The same variables that are factored into standard automobile insurance rates, such as driving record and place of residence, also apply.

Annual Cost of Ownership

Yearly expenses and the overall value of owning an electric car can significantly vary by the state you live in, considering all required purchasing, maintenance, insurance, and government and utility incentive factors.

In 2017, a standard gas vehicle

  • In Hawaii had to get 34.1 mpg to make it more cost-effective than an EV.
  • In Washington had to get 90 mpg to give it a financial edge over an electric car.
  • In the U.S. had to get 57.6 mpg to qualify it as a better buy than an EV.

Specific makes and models can lead to significant fuel savings compared to standard automobiles. Driving the 2020 Tesla Model 3 Standard Range Plus, for instance, could save owners an average of $4,500 in fuel costs over a five-year period.

Sometimes, the yearly costs of EVs can exceed some fuel-driven cars. The average annual price of driving a small gas-powered sedan is 14% cheaper, and a hybrid is 7% cheaper.

Common Questions About Electric Vehicles

Because EVs are engineered differently, it’s difficult to compare them to traditional automobiles. This can make it challenging to measure the cost-benefit of owning an EV. Knowing the engineering and handling basics can help you decide if purchasing an electric car is the right choice.

How to Fit an Electric Vehicle Into Your Budget

Understanding how an EV functions keeps you from shopping in the dark. The next step is knowing the marketplace and the available financing options.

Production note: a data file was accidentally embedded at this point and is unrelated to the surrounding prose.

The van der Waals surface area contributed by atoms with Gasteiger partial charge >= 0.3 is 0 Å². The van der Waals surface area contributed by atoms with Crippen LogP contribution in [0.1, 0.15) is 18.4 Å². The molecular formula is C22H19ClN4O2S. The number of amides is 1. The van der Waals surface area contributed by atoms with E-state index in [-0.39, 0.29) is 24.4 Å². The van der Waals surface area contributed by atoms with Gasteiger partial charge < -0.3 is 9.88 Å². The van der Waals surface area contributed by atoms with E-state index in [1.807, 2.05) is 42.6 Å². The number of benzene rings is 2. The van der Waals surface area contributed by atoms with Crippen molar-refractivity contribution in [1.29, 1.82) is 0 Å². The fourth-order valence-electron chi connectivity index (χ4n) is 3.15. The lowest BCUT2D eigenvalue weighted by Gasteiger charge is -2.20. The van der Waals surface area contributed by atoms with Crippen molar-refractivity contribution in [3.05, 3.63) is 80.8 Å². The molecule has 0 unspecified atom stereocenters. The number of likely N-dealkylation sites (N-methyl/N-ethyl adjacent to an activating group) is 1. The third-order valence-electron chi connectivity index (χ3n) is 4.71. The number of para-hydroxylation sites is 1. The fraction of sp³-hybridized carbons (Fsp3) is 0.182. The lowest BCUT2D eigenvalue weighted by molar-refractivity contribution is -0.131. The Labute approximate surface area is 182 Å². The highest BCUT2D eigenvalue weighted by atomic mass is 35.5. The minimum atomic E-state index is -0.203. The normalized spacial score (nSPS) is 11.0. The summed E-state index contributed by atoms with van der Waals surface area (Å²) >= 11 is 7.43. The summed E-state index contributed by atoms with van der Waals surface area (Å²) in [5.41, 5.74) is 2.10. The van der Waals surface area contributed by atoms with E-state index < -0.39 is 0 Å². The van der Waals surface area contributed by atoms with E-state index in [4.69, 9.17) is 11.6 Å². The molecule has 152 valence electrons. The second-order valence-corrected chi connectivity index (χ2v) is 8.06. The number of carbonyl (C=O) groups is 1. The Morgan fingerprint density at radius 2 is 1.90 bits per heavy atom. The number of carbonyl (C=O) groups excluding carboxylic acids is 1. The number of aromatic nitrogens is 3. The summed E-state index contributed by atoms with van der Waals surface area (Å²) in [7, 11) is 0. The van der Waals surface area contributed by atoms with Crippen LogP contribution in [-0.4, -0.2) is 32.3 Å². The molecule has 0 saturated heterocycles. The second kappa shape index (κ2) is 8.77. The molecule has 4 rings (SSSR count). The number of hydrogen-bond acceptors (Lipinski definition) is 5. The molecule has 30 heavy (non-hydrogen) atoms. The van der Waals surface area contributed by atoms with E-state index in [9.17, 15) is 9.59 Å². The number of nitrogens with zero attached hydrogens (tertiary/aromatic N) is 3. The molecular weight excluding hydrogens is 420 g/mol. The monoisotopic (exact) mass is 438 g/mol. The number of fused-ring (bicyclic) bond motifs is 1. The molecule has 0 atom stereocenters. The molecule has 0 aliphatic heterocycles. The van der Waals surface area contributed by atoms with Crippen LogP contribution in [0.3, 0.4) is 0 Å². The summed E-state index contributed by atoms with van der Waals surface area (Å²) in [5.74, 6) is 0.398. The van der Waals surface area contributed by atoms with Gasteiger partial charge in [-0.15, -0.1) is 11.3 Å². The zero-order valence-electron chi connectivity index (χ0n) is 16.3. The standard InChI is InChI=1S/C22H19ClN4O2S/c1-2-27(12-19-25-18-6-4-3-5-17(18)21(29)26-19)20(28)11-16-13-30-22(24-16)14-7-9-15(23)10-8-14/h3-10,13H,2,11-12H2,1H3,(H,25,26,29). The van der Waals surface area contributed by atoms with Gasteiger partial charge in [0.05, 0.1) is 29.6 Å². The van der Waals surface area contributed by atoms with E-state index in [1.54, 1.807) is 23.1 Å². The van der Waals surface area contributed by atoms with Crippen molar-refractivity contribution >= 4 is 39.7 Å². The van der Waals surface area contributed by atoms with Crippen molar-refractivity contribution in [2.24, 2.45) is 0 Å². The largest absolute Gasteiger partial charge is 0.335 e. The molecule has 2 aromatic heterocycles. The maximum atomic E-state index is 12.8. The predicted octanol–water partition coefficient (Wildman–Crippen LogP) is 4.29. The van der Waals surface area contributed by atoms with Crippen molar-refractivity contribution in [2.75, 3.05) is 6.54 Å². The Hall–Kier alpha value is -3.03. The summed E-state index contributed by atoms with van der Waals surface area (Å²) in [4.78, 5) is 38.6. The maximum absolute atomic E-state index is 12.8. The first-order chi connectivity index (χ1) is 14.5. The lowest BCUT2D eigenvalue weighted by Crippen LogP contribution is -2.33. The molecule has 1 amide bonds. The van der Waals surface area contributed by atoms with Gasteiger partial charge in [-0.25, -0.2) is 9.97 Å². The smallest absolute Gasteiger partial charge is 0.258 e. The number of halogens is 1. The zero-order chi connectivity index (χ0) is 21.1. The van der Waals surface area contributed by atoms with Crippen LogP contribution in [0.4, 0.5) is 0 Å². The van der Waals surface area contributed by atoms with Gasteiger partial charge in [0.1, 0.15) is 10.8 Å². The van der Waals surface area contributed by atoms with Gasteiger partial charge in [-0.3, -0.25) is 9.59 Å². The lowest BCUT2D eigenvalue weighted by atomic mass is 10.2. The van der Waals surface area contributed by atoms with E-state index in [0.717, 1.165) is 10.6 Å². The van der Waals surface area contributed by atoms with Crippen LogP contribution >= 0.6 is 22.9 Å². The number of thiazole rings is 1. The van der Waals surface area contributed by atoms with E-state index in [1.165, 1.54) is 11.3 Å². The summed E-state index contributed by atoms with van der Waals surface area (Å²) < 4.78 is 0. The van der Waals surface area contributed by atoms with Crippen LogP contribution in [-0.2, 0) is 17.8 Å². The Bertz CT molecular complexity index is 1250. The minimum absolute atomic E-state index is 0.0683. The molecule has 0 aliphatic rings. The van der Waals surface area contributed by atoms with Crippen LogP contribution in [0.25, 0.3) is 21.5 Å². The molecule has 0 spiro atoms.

Shop Different Makes and Models

Consider why you want to buy an electric car in the first place. Most EVs aren’t ideal for carrying many passengers. To fit them in, you could shop for electric SUVs, electric luxury models and even electric trucks, but you’re going to spend more.

And although Tesla leads in brand recognition, its lineup falls on the luxury end and consequently has sizable markups. Many other automakers have developed competitive models. The 2020 Hyundai Kona Electric, 2019 Honda Clarity and Chevrolet’s 2019 Bolt, for instance, are ranked as some of the best EVs on the market.

Buy Used

A man and woman are in a car showroom, talking while looking at a green electric car with a charging cord attached

Consider buying a pre-owned certified EV. Most vehicles have low mileage, are well-maintained, were previously leased and can save you money.

Electric cars generally depreciate more than regular automobiles. As battery technology continues to advance with less production costs, manufacturers continue to lower prices, which trickle down to the used car lot. Used EVs cost 43%–72% less than new releases.